Adventures Of Fatherhood

Adventures Of Fatherhood
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Lots of my kids’ antics can simply be summed up with the cliché “boys will be boys.”

That’s my simple conclusion often when I can’t figure out exactly what they are doing or why in the world they would think this or that is a good idea.

Some examples of late:

Rather than simply entering and exiting the vehicle, like normal human beings, my boys, 7 and 5 now, must make it difficult by adding a trick or challenge to the seemingly menial task.

When I dismiss their requests to put the windows down so they can climb in from the outside, they will usually jump in the front seats and climb back in a race or will climb in the back and make their way through the beach gear (denial on my part at its finest) to their seats with a wanton disregard for whatever lies in the way. Meanwhile, I’m picking up their book bags strewn about on the driveway from their reckless pursuits.

On Monday morning, Beckett had to add a wrinkle to it, involving going in backwards with his rear end not allowed to touch the seat the entire time. At one point, his foot slipped and kicked Carson right in the face, giving his little brother — who was doing the same thing but chest first — a new war wound to start off the school week.

Nope I wasn’t sad to drop them off at school that morning.

After scoring a goal in soccer, Beckett likes to celebrate like it’s the World Cup winner. By his excitement and cartwheels, it’s like each goal he scores is his first one ever.

When he asked me what I thought of his cartwheels after he scored last weekend, I had to give him his due because they were impressive and the goals were nice, too, but reminded him it might be a good idea in the future to actually act like you have scored before.

That seemed to register at first, but he spent this week trying to master a front hand spring celebration.

The last dip of the year in our pool was a frigid one with both kids quickly agreeing with me it was time to close her up for the year.

When my sons think it’s too cold, that’s when I know it’s time. I have been feeling this way for a couple weeks now, but have been pushing through for them because they were still into it.

When we were sufficiently frozen last weekend, I told the boys let’s do one last jump in the pool for the year. Carson seemed reluctant, which I understood because it was painfully cold, and sat down on the deck.

I quickly found out his reluctance had nothing to do with the water temperature. Instead, he was sitting down so he could take his bathing suit off and encouraged his big brother and me to join the fun.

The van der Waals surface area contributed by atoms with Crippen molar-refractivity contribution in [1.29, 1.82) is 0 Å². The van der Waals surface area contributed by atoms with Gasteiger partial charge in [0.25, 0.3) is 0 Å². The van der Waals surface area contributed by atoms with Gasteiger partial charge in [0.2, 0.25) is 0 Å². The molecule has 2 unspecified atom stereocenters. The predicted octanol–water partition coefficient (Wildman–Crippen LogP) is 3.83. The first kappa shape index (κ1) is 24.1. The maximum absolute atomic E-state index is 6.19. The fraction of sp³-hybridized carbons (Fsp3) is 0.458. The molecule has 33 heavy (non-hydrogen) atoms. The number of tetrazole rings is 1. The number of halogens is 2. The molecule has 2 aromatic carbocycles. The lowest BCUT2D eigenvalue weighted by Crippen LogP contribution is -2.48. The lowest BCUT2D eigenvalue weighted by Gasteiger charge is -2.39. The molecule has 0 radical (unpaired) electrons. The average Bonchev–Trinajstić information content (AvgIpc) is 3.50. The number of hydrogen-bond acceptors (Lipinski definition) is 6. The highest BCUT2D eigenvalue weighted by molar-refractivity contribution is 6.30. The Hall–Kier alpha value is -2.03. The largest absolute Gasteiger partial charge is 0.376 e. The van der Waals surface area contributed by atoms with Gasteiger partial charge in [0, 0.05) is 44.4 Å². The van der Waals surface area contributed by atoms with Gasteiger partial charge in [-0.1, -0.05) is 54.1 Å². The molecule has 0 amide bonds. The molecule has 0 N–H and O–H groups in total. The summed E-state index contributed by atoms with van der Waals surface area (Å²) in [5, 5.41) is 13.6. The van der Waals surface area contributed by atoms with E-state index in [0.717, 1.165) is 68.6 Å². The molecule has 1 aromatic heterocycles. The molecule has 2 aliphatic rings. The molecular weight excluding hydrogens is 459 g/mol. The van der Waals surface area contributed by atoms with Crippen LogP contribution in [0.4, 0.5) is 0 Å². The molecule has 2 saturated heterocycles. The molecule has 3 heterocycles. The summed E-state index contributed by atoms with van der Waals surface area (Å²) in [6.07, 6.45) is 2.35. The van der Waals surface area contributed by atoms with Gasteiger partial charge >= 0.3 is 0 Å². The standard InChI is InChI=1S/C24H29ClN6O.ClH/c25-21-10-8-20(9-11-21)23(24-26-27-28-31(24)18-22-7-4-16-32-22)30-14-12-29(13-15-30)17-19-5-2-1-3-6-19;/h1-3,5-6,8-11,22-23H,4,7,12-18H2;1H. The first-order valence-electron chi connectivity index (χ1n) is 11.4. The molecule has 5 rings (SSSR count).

Beckett liked the skinny dip idea, of course. He also liked it when Carson decided to wear his bathing suit on his head like a hat after taking it off. They both were pleading with me to join them on the skinny dip session, but I compromised and put one of their other bathing suits on my head, and we all jumped in together.

We then all came out of the water screaming how cold it was together. That and the warm team shower together provided some quality bonding time.

Why simply place trash in the garbage can when you can ball it up and shoot it from across the room? That’s the boys’ methodology when asked to throw away their trash.

Or better yet, talk some trash to your dad, egging him into a competition, which I never turn down, and then next thing we know our misbehavior is cited by the lone lady of the house.

Sometimes a simple request to take your clothes upstairs or turn off your light in your room takes Beckett a lot longer than it should.

Typically, there are several thumps and crashes while he’s gone. When I ask what all the noise was about, he usually replies, “nothing.”

I decided the other morning to snoop and find out what he was doing. When I made it to his room, he was working on flying side kicks off his bed’s footboard. After asking him about it, he said in a matter of fact fashion something about giving me some alone time and how the extra height provides him a little bit more air time to perfect his moves.

“I like doing it off my bed because I can get height and kick the ceiling,” he said.

That does made sense.

After getting his latest belt in his karate career at Chesapeake Martial Arts, rather than simply shake Grand Master Kim’s extended hand after she put his new belt on, he slapped his hand in her’s in high-five fashion.

Fortunately, she knows how boys are — particularly this one — and laughed it off.

Prior to our kids being born, we had a kitchen table complete with four matching chairs. We are down to one that’s unscathed.

Two have been completed destroyed and one’s future is questionable after Carson the other night decided to ride one of the legs like he was riding a wild bull.

Our next chairs will have to be made of steel.